Teachers shape the lives of young people, and are too often forgotten years later. But you know what? Their influence persists just the same.
My mother was on the phone from Windsor, telling me how the pre-school I attended decades ago was having a reunion to mark the retirement of its owner and principal caregiver, June Stevens. My mom wondered whether I wanted to attend. I thought for a moment. June Stevens…. I told my mom I didn’t really remember her.
“She cared for you for the better part of two years,” my mom said, a little miffed. Maybe she’d go in my place.
Coincidentally, my son graduated from his Montessori school last week. There are cynics who pooh-pooh the notion of “graduating” from anything at such a young age, but I witnessed the event with a lump in my throat, partially because I had such trouble remembering June Stevens.
My son has had the same teacher through his four years at Westside Montessori School. It’s located on the corner of Richmond and Maud Streets, and I’d be impressed with the place even if it wasn’t half-owned by my sister-in-law, the indefatigable Jody Shulgan. That’s because of the nurturing provided by my son’s teacher, Liz Bovey, the school’s other owner.
My son was among Westside’s original attendees. He’d just turned two, and those early drop-offs were painful. He seemed like such a fragile kid back then. Like a lot of kids, he was shy and so dependent on his mom that it was easier for me to take him to school, because he cried less.
During those first months, Liz would sometimes call us shortly after we left. “I just wanted to let you know that Myron is playing perfectly happily,” she would say, and I would actually feel my blood pressure lowering. Months later, the tears stopped, and he’d saunter into the playground, apathetic about my departure. I kind of preferred the tears.
Over the next four years, the school grew, adding teachers and classrooms while also becoming a social centre for both students and their parents. But I don’t think I grasped how fundamental the place was to my son’s development until he had his tonsils removed earlier this year. On the fourth day after his surgery he felt fine but the doctor told us not to send him to school yet because of the risk of infection, and so my healthy little boy had more solo time on his hands than he ever normally had.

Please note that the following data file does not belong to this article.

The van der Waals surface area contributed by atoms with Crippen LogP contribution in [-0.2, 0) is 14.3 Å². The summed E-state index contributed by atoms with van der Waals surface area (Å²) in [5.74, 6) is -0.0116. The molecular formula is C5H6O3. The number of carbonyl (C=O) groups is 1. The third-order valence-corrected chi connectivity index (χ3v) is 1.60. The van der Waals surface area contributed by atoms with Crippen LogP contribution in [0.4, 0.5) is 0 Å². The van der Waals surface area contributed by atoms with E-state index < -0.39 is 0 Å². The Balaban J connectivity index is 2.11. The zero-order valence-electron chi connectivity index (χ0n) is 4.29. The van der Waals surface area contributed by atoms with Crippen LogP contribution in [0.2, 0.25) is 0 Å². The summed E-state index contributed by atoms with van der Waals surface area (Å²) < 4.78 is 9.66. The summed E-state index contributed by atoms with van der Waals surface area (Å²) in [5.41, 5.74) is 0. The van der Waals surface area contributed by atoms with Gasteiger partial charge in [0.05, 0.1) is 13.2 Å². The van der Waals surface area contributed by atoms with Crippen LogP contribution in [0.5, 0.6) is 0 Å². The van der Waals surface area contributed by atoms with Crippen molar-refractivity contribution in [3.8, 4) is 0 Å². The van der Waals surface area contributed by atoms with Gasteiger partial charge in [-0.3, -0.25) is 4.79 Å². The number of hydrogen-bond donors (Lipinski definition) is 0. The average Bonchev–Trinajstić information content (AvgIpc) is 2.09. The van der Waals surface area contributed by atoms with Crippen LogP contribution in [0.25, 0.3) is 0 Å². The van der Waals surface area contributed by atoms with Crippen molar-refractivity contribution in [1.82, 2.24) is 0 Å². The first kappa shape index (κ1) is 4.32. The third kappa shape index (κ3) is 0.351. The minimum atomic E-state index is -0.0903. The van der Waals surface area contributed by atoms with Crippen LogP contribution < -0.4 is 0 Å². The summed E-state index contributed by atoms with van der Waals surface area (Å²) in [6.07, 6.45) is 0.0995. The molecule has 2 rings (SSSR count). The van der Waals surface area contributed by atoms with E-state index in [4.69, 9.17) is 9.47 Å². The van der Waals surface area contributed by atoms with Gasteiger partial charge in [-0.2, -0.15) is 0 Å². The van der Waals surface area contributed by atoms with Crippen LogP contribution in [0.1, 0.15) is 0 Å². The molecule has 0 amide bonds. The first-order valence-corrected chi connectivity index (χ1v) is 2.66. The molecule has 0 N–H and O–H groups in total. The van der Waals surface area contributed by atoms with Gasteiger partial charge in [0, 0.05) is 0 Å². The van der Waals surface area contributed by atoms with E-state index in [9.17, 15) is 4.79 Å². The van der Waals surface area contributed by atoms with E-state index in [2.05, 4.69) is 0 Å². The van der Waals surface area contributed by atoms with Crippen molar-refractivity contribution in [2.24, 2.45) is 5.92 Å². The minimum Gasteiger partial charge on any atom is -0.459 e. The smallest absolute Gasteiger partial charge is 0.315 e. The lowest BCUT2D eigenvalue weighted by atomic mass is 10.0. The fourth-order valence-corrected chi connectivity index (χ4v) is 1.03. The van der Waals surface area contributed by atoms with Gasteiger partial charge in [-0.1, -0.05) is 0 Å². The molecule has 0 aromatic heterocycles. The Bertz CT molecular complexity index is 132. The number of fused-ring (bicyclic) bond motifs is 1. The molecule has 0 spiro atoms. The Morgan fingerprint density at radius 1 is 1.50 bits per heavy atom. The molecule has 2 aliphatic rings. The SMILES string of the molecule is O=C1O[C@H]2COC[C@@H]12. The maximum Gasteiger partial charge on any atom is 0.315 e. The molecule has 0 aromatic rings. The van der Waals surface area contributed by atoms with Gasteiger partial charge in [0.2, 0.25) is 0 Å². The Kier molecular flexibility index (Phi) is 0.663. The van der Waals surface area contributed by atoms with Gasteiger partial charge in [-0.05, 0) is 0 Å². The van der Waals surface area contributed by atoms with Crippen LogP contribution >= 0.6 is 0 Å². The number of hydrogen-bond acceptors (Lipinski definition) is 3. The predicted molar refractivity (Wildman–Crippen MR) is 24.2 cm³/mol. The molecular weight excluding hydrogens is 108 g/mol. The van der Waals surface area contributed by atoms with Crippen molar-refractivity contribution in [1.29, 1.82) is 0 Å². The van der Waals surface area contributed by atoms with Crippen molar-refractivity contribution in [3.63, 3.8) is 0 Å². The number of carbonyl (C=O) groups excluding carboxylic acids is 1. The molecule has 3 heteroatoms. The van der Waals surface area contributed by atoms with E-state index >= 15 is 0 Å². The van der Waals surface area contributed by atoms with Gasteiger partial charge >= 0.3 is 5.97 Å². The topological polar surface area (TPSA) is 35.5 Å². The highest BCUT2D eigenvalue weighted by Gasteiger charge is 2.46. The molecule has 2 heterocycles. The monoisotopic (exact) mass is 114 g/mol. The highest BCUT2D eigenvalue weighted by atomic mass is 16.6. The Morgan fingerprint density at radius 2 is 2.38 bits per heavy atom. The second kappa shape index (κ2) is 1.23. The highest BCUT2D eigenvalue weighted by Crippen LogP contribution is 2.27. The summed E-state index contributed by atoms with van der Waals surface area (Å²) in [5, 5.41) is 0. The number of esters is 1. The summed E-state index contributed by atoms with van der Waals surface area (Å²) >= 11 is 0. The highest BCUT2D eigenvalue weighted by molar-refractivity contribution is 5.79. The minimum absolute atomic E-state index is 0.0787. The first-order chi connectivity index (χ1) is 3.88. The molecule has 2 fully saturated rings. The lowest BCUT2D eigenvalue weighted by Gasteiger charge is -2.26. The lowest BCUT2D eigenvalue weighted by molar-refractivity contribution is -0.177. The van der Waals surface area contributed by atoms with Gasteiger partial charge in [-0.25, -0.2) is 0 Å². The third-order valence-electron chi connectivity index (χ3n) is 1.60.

I was working from home, and he came up to the dining-room table and asked me to set him up with some math problems. I scrawled out a couple pages’ worth of addition and subtraction, and he took the pages over to his spot on the kitchen island and set out running through them. I credit Liz with the concentration he showed as he worked on them.
After my son’s weekly soccer games, it’s become a tradition for him and his friends to remove their shirts and…well, they call it wrestling, but the sight resembles a mosh-pit at a Soundgarden concert, circa 1990. Every Thursday, my formerly shy boy is there among his friends, doling out suplexes and happily receiving half-nelsons—it takes only a minute’s observation to grasp how confident and happy he is. He started at Westside as an introverted little kid who had trouble speaking to anyone. And he’s graduating with the confidence of a leader. And Liz was a big part of that.
But here’s the question preoccupying me lately: Will Myron remember her 30 years from now?
I hope so. I hope he’ll remember her calm and her patience, because he’s absorbed those qualities from her. And if he doesn’t, well, perhaps that’s the peculiar tragedy of teachers like her, who shape the lives of young people, only to be forgotten later. You know what? Their influence persists just the same. And parents know it. That’s why my mom was miffed at me—because she knew how important June Stevens was to my life, even if I didn’t. And even if my son forgets Liz, three or four decades from now, his mom and I never will.